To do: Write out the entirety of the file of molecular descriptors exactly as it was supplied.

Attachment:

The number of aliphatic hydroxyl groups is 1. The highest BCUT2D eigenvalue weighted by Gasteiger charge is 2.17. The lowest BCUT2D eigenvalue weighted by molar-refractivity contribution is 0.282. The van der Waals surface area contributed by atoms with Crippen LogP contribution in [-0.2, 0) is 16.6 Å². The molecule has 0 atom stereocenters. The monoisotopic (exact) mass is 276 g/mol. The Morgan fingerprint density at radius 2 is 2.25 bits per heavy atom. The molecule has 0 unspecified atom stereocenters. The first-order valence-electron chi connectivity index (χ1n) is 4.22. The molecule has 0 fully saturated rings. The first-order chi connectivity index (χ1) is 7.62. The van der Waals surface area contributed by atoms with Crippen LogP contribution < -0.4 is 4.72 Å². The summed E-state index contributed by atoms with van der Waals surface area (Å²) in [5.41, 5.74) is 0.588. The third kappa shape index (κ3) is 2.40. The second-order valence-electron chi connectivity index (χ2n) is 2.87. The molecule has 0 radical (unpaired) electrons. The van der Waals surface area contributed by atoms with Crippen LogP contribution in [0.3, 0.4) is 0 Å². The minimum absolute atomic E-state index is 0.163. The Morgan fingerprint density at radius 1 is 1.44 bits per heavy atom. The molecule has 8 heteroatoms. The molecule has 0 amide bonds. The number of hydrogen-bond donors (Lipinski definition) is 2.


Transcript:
The number of aliphatic hydroxyl groups is 1. The highest BCUT2D eigenvalue weighted by Gasteiger charge is 2.17. The lowest BCUT2D eigenvalue weighted by molar-refractivity contribution is 0.282. The van der Waals surface area contributed by atoms with Crippen LogP contribution in [-0.2, 0) is 16.6 Å². The molecule has 0 atom stereocenters. The monoisotopic (exact) mass is 276 g/mol. The Morgan fingerprint density at radius 2 is 2.25 bits per heavy atom. The molecule has 0 unspecified atom stereocenters. The first-order valence-electron chi connectivity index (χ1n) is 4.22. The molecule has 0 fully saturated rings. The first-order chi connectivity index (χ1) is 7.62. The van der Waals surface area contributed by atoms with Crippen LogP contribution < -0.4 is 4.72 Å². The summed E-state index contributed by atoms with van der Waals surface area (Å²) in [5.41, 5.74) is 0.588. The third kappa shape index (κ3) is 2.40. The second-order valence-electron chi connectivity index (χ2n) is 2.87. The molecule has 0 radical (unpaired) electrons. The van der Waals surface area contributed by atoms with Crippen LogP contribution in [0.3, 0.4) is 0 Å². The minimum absolute atomic E-state index is 0.163. The Morgan fingerprint density at radius 1 is 1.44 bits per heavy atom. The molecule has 8 heteroatoms. The molecule has 0 amide bonds. The number of hydrogen-bond donors (Lipinski definition) is 2.